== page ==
Jazz in Comparison - History of a recording invention


Among the crowds crowded into the humid quarries of Largo Dei Fiorentini, the Music Inn, in the mid-seventies the Sicilian producer, from Porto Empedocle, Aldo Sinesio was often present. Passionate about jazz, Sinesio listens to the musicians perform on stage and then approaches them at the end of the concert armed with a prompt proposal for the recordingHorus labelwhich he owns. At that time he fired a record series with an explanatory title "Comparing Jazz”: each title presents the meeting/comparison between foreign jazz musicians, who often stop in Rome with pleasure in those years, accompanied by local rhythms, but also the collaboration between noble musicians of the Italian jazz scene coming from heterogeneous musical currents.

In one of the nights spent at Pepito Pignatelli's jazz club, the Sicilian producer attends the performance of Sal Nistico and he certainly does not miss the opportunity to hire him for one of those memorable recordings. Nistico is one of the most prestigious tenor saxophonists on the American jazz scene with previous experiences in the orchestra of Woody Herman and Count Basie; his appearance betrays his Calabrian origins, as indeed many of his fellow citizens born in Syracuse in the State of New York, full of children of Sicilian and Calabrian immigrants who arrived in the New Continent: curly hair, dark blue eyes, thick neck and a 'disruptive physical energy. Arrived in Europe Sal Nistico settled in Stuttgart, Germany, to move for some periods in Italy where he was often hosted in the homes of young Roman jazz musicians, Enrico Pieranunzi and the family of Massimo Urbani, to name two.

Shortly before the arrival of the American saxophonist, together with the queen of Samba Elza Soares and her partner, the Brazilian player Garrincha, the guitarist Irio De Paula and the drummer Afonso Vieira had arrived in the capital. Always attentive to the mix of musical genres, Aldo Sinesio has the intuition of putting together the be-bop saxophone of Sal Nistico with the Brazilian music of Irio De Paula, who has now become one of the leading musicians of the Horo label. Issued with serial number n.16, the disc is recorded at the Titania Studios in Rome with the rhythm section completed by Enrico Pieranunzi on the piano and Alessio Urso on the double bass. A month later, another prestigious figure in the history of jazz arrives in Italy from Paris, where he has lived for some time now, Kenny Clarke, initiator of modern drumming during the be-bop era.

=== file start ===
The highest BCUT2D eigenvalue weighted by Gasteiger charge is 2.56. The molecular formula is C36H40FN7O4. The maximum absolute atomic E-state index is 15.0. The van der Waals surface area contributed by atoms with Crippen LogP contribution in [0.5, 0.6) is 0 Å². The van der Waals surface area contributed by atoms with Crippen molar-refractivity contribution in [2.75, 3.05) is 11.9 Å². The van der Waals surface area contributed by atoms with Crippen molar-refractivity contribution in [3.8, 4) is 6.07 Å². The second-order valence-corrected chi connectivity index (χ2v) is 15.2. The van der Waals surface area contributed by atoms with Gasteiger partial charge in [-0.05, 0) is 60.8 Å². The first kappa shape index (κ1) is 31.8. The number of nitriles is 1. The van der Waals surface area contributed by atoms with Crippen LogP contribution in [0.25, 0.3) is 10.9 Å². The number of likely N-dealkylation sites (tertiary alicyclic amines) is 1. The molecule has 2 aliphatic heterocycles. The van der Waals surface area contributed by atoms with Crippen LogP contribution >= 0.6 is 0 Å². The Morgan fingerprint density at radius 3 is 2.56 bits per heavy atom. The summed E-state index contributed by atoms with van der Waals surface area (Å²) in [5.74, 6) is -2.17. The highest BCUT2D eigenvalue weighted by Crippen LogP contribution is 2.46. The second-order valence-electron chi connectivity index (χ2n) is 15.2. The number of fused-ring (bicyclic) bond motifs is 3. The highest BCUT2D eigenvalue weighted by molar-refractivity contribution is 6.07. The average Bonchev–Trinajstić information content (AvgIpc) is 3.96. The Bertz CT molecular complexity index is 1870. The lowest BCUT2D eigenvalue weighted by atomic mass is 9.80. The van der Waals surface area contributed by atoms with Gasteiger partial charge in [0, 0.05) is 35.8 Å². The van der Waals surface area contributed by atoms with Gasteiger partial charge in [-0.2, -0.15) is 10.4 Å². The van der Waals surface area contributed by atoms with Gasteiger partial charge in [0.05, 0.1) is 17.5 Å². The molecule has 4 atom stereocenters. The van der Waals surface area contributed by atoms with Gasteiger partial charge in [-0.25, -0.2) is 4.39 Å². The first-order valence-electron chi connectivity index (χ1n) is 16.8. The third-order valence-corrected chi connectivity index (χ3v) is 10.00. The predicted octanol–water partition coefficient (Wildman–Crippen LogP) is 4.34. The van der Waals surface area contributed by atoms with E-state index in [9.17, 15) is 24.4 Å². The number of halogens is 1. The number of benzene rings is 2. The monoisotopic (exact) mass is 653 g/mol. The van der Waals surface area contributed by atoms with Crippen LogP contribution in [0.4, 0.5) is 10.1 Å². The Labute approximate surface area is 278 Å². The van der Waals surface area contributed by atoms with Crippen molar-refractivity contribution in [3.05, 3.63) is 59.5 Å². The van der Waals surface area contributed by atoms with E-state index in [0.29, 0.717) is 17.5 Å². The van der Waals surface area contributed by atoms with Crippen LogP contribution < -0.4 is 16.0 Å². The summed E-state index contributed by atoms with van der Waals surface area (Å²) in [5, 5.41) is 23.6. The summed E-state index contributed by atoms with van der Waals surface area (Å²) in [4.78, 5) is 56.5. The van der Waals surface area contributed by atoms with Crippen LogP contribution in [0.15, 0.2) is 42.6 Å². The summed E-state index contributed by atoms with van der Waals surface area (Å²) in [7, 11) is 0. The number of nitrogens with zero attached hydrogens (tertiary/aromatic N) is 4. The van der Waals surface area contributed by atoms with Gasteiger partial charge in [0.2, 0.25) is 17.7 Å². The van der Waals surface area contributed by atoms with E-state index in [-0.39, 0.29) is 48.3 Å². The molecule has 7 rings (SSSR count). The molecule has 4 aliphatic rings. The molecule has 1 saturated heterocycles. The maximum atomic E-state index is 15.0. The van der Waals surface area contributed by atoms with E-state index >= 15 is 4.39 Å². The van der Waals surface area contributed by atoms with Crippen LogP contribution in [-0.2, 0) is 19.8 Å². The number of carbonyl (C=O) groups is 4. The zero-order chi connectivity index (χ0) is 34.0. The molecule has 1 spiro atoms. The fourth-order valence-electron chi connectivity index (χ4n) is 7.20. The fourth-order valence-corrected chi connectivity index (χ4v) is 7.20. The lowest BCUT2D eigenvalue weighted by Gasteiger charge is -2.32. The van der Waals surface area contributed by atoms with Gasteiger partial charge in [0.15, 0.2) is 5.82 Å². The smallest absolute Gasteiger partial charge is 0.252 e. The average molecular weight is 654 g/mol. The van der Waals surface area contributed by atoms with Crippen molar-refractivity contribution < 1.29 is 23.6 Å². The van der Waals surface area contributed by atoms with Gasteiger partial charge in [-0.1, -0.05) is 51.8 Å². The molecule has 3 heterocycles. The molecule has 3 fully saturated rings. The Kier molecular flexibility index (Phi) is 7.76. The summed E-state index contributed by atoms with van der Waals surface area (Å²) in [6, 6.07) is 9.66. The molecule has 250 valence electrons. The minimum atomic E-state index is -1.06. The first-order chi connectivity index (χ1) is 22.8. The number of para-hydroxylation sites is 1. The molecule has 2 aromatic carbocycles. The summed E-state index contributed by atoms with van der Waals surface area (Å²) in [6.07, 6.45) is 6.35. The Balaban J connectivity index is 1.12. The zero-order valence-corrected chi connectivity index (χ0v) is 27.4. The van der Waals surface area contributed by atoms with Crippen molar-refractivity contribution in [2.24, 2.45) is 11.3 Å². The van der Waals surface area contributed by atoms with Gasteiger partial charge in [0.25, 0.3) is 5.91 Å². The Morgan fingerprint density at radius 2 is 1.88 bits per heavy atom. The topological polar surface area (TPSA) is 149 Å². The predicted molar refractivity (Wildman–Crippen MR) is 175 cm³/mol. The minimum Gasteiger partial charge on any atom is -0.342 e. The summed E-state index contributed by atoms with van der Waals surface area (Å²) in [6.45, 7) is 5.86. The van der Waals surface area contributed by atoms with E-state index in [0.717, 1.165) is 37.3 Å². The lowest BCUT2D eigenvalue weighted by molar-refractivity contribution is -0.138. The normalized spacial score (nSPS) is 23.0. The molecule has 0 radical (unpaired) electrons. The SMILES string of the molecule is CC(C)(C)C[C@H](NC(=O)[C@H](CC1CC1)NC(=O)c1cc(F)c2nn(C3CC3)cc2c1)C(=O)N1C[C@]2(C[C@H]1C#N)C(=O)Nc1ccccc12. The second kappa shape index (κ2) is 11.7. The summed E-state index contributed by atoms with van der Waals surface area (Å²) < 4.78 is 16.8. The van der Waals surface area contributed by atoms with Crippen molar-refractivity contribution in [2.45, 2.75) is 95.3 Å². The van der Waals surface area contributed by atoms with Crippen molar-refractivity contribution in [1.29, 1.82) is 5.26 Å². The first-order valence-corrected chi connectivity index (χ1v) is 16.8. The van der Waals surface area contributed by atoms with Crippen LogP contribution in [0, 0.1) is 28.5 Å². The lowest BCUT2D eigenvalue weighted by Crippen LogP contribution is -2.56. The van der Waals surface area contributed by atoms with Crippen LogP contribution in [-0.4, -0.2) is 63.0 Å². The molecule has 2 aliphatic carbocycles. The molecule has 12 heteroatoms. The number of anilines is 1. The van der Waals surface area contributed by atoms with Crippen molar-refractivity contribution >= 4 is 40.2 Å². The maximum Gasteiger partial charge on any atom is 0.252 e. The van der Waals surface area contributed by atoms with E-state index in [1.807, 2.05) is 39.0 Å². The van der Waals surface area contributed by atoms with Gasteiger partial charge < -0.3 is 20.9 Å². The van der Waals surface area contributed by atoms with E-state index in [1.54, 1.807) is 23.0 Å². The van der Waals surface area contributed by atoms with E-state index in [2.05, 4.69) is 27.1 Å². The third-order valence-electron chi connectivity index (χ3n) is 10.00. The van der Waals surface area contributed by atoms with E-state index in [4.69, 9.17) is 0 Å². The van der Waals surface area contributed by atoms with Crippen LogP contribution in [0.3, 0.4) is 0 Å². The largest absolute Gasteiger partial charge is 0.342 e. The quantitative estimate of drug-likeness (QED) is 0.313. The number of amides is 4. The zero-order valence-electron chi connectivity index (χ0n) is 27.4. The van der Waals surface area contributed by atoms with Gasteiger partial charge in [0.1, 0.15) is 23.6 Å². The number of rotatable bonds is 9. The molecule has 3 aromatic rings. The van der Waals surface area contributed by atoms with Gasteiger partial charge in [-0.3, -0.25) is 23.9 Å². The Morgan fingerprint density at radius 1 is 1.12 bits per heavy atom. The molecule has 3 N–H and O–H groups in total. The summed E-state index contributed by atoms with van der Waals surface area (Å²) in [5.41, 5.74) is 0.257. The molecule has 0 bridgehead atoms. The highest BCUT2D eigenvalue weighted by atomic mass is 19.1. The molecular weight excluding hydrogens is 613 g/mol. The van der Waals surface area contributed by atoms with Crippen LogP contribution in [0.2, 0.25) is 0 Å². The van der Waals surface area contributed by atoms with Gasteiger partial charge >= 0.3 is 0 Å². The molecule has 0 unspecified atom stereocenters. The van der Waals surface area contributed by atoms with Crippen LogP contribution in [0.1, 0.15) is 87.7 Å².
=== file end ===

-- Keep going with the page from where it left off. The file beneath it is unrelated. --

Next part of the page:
Saint Louis hyphen with Aldo Sinesio the Music Inn once again reveals itself in which the American drummer performs in concert with Oscar Valdambrini and Dino Piana on wind instruments, Enrico Pieranunzi and Roberto Della Grotta on double bass. In the engraving n. 20 from the series the trumpeter Cicci Santucci and the saxophonist are called to compose the wind section Enzo Scoppa. The former was a stable member of the Orchestra di Musica Leggera e di Ritmi Moderni della Rai, the latter represented the archetype of the highly technical but non-professional jazz musician; the saxophonist was, in fact, the owner of a goldsmith's shop in Rome, in Via Merulana. Before the end of the recording session, Kenny Clarke leaves the studio early so as not to miss the flight from Rome by not participating in the song "Waiting", inserted to fill the playing time of the second side of the album.